Extraterrestrial Intelligence & the Fermi Paradox...
Where are the ET's?

Copyright MCMXCVIII by Derek Ross

Pretty well everyone agrees that there's enough stars out there (billions and billions) that the odds add up to create a good possibility of intelligent life evolving elsewhere in the universe. The alleged existence of fossil bacteria on Mars rocks further adds weight to the argument .

If one can assume that there is indeed intelligent life in the universe, the next question is: if there's life out there, then why can't we hear them? The following is a list of possible explanations, ranging from "we can't hear them, because they aren't there" to "we can already hear them, we just don't realize it".

This question is similar to the question posed by the Fermi Paradox, except that instead of asking "why can't we hear them", the Fermi Paradox asks "Why Aren't They Here Already".

Why can't we hear anyone else in the universe?

  1. We are truly alone in the universe
  2. Extraterrestrial intelligence is out there, but they don't really want to talk to us
  3. ETI is out there, but they don't use radio waves
  4. ETI is out there, but they are so efficient we can't hear them
  5. Maybe we can hear them, we just don't realize it
  6. We're not looking in the right place
  7. Unintelligible philosophy theories

And finally... If we could hear ET, what would we talk about?

We are alone in the universe
By "alone", I mean that there is no one else who uses radio waves to communicate.

Obviously, if no other forms of intelligence existed in the universe, then we wouldn't be able to hear them. But why should this be, if the odds indicate a high probability of life evolving elsewhere in the universe? Here are some speculations in point form. I am currently lobbying for SETI to recognize my theory names as an international standard.

The Highway to Hell Theory
Every civilization eventually destroys itself, by nuclear war.
20 years ago, the idea was in vogue, but now with the cold war over, global annihlation is not likely (imho). But who knows? Maybe a century from now, different superpowers will be in charge, and we will destroy ourselves.

The Farmer Theory
Every civilization reverts to a non-technological state. Maybe we're all destined to become farmers. It is well known that the Earth's ecosystem could not support a technological society (like the U.S.A.) if more than a fraction of the Earth's inhabitants practised it.

The Losing Lottery Ticket Theory
The odds are too low that intelligent life can evolve. Maybe we got our math wrong, and the probability of life is WAY, WAY lower than we think. (By WAY WAY lower, I mean that our estimates are off by a factor of a trillion or so).

The Dummy Theory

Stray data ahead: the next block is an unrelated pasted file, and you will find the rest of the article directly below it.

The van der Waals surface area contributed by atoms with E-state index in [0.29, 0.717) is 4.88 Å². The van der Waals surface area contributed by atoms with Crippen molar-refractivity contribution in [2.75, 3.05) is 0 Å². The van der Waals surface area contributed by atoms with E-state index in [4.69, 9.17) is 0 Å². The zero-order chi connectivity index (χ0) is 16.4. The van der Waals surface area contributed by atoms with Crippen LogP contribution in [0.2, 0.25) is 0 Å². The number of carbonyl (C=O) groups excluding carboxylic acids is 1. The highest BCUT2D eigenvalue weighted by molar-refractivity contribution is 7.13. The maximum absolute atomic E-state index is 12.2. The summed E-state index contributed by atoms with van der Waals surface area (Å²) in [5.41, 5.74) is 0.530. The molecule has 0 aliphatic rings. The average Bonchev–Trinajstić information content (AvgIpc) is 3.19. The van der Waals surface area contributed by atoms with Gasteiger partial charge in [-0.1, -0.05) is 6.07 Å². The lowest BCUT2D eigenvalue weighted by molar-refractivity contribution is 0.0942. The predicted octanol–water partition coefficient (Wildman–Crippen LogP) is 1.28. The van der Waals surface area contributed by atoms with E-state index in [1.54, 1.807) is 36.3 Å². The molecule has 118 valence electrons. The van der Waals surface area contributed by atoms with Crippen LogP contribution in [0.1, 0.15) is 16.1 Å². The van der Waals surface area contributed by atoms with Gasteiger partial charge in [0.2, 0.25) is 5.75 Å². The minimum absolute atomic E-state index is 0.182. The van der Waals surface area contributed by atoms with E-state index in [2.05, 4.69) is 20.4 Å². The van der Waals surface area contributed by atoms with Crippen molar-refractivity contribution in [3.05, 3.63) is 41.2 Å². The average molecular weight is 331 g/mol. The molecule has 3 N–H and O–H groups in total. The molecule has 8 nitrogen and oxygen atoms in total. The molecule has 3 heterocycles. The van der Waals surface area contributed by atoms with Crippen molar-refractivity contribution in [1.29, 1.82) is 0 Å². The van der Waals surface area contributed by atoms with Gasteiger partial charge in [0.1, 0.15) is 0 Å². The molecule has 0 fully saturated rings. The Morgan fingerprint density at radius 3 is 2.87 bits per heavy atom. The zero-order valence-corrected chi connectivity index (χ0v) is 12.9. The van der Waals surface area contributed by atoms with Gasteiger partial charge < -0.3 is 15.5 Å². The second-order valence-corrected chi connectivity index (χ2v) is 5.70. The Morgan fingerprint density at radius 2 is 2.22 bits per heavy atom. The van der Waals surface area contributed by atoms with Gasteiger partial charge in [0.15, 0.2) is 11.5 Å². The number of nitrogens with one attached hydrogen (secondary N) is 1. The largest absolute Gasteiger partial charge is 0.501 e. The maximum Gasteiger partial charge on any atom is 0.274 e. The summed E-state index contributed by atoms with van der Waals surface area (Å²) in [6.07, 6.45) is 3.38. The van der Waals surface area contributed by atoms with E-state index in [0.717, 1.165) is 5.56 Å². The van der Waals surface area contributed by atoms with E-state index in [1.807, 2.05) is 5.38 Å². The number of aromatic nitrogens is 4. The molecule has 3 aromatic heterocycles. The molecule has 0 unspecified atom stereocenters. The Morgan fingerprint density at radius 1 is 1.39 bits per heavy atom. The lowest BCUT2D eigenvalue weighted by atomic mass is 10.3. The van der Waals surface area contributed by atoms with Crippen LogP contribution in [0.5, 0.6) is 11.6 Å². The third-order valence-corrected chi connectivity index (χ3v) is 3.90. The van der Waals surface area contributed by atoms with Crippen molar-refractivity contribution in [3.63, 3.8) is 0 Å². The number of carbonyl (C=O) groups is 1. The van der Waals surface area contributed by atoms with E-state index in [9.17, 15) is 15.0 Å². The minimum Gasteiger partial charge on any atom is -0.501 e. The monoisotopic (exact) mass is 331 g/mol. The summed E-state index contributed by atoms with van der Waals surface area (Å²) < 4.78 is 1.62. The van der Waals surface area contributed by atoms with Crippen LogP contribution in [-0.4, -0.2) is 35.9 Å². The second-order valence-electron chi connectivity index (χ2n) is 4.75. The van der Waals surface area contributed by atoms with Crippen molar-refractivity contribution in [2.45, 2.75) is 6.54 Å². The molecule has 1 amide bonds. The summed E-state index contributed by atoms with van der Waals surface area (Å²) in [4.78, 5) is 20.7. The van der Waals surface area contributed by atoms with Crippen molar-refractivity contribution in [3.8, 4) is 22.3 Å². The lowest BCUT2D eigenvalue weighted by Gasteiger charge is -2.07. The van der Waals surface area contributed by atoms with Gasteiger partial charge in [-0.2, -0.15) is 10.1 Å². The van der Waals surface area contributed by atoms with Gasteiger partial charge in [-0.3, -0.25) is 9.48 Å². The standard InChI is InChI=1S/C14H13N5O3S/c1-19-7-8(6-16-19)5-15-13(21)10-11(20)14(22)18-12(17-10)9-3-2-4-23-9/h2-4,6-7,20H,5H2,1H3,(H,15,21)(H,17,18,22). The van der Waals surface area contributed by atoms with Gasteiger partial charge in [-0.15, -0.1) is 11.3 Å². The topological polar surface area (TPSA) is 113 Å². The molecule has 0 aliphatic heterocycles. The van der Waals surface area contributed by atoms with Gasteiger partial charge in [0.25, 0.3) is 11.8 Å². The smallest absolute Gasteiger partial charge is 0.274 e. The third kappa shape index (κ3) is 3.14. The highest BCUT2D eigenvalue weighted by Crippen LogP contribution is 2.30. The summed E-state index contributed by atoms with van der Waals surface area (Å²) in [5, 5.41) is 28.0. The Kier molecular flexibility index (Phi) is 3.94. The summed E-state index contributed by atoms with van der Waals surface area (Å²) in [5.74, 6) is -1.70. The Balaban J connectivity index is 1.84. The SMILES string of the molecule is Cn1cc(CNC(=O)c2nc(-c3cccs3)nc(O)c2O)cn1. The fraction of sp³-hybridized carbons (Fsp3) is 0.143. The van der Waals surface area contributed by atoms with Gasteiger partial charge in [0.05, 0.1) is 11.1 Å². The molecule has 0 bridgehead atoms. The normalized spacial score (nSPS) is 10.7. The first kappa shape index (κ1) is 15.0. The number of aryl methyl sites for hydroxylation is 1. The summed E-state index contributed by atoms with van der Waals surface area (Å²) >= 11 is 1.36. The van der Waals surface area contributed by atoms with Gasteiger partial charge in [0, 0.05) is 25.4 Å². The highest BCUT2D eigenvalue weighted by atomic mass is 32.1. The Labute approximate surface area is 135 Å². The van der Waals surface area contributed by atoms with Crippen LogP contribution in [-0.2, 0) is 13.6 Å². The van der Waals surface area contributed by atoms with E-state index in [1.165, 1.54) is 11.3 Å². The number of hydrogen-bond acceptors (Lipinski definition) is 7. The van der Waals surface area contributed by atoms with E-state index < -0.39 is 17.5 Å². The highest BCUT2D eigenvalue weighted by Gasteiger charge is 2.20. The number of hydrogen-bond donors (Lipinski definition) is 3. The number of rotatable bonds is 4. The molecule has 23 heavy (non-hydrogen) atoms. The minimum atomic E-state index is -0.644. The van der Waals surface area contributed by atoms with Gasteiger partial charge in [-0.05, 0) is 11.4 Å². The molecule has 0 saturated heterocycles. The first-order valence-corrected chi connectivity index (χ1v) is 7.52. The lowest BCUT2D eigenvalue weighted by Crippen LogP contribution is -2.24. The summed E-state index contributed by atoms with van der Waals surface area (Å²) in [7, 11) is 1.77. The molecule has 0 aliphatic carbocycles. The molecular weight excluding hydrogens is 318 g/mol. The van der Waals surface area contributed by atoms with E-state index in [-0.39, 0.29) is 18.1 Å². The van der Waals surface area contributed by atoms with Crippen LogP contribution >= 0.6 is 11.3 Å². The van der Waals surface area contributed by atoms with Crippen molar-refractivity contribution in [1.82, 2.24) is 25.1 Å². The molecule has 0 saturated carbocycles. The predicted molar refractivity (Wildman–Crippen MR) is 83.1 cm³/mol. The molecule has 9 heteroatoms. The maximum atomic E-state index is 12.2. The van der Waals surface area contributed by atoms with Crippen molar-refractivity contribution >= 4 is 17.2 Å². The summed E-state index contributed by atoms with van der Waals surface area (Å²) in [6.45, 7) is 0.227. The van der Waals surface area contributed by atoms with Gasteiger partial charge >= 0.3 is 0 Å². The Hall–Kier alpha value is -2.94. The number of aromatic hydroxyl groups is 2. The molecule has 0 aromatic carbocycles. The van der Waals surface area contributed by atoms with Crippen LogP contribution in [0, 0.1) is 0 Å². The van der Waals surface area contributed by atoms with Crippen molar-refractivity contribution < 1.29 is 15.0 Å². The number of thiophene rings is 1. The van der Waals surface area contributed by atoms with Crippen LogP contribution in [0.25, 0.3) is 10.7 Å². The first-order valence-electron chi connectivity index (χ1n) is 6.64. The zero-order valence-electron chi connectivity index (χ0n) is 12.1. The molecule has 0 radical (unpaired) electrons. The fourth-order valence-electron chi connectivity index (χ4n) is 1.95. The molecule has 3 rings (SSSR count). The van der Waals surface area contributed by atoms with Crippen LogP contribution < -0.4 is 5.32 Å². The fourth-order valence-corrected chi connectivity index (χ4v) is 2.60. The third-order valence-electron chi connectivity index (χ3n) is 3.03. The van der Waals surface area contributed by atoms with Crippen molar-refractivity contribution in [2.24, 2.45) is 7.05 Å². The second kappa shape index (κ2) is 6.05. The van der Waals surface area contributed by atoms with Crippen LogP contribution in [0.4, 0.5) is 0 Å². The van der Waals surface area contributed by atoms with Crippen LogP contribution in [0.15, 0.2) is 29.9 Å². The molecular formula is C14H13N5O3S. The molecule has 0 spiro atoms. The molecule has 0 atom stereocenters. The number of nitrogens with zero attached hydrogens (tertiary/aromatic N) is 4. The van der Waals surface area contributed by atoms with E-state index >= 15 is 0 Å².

Intelligent life evolves, but they never invent radio communication. Maybe they never see a need for radio waves, because they're agrarians, for example.

The Smarty Theory
They discover some form of communication that is completely different, yet superior (like neutrinos).

The "The Early Bird Gets The Silence" Theory
We're the first intelligent civilization to evolve in the history of the universe. Others will follow.

The "Everyone Starts Talking at the Same Time, but They're too Far Apart" Theory
If every civilization popped up "simultaneously" in the universe, we wouldn't hear anything for a long time. The universe is so big, that radio waves could take thousands of years to reach Earth. So,  for example, if 10000  civilizations simultaneously popped up at our galaxy, the milky way, it would take 100000/100 = 1000 years for nearest signal to reach us.

The "Curiosity-Killed-the-Cat" Theory
Maybe every civilization that begins a discourse with another civilization ends up not communicating with radio waves (see The Highway to Hell Theory, The Farmer Theory, and The Smarty Theory).

The Angry God Theory
Humans are the only intelligent life in the universe, regardless of how probable/improbable it is. Easy to believe if you are religious. One can assume that if life DID happen to evolve by chance elsewhere, God would conveniently send an errant asteriod to snuff it out.

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There is ET, but they don't want to talk to us.

The Prime Directive Theory
Maybe international standards prevent communication with other life forms. Similar with humans desire to not interfere with the natural state of an environment, where wildlife is concerned. Anthropologists want to leave "primitive" peoples in a natural state, don't want to force modern high-tech onto the less-developed societies.

The Interesting Conversation Theory
Maybe they are so busy talking to other et's,  they don't have time to talk to Earth. For example, if Earth started up a dialog with another et, we wouldn't spend alot of time looking for more life, we would just have fun talking to our new-found friends.